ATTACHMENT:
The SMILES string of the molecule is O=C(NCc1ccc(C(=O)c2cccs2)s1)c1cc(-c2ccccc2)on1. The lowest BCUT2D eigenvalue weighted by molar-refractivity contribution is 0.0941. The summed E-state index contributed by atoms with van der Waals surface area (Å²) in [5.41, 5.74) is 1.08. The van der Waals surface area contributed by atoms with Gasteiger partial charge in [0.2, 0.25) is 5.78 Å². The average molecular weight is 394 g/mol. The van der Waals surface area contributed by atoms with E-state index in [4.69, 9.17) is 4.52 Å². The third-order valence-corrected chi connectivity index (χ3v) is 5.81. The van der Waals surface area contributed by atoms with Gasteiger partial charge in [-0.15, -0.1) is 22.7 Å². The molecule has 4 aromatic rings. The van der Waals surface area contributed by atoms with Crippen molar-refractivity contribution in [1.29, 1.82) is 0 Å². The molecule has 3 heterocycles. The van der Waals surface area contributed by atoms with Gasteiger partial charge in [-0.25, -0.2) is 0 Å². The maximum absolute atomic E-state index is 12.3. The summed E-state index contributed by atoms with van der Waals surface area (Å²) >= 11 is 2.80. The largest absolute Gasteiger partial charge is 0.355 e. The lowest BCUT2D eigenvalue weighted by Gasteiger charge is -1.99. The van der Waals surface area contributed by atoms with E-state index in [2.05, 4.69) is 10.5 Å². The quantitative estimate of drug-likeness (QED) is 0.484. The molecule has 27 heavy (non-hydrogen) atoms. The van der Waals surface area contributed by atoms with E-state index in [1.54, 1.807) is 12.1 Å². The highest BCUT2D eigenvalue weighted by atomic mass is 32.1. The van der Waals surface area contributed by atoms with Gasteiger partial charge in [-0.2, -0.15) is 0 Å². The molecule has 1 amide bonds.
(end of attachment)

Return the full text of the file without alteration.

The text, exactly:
The SMILES string of the molecule is O=C(NCc1ccc(C(=O)c2cccs2)s1)c1cc(-c2ccccc2)on1. The lowest BCUT2D eigenvalue weighted by molar-refractivity contribution is 0.0941. The summed E-state index contributed by atoms with van der Waals surface area (Å²) in [5.41, 5.74) is 1.08. The van der Waals surface area contributed by atoms with Gasteiger partial charge in [0.2, 0.25) is 5.78 Å². The average molecular weight is 394 g/mol. The van der Waals surface area contributed by atoms with E-state index in [4.69, 9.17) is 4.52 Å². The third-order valence-corrected chi connectivity index (χ3v) is 5.81. The van der Waals surface area contributed by atoms with Gasteiger partial charge in [-0.15, -0.1) is 22.7 Å². The molecule has 4 aromatic rings. The van der Waals surface area contributed by atoms with Crippen molar-refractivity contribution in [1.29, 1.82) is 0 Å². The molecule has 3 heterocycles. The van der Waals surface area contributed by atoms with Gasteiger partial charge in [-0.25, -0.2) is 0 Å². The maximum absolute atomic E-state index is 12.3. The summed E-state index contributed by atoms with van der Waals surface area (Å²) >= 11 is 2.80. The largest absolute Gasteiger partial charge is 0.355 e. The lowest BCUT2D eigenvalue weighted by Gasteiger charge is -1.99. The van der Waals surface area contributed by atoms with E-state index in [2.05, 4.69) is 10.5 Å². The quantitative estimate of drug-likeness (QED) is 0.484. The molecule has 27 heavy (non-hydrogen) atoms. The van der Waals surface area contributed by atoms with E-state index in [1.54, 1.807) is 12.1 Å². The highest BCUT2D eigenvalue weighted by atomic mass is 32.1. The van der Waals surface area contributed by atoms with Gasteiger partial charge in [-0.2, -0.15) is 0 Å². The molecule has 1 amide bonds.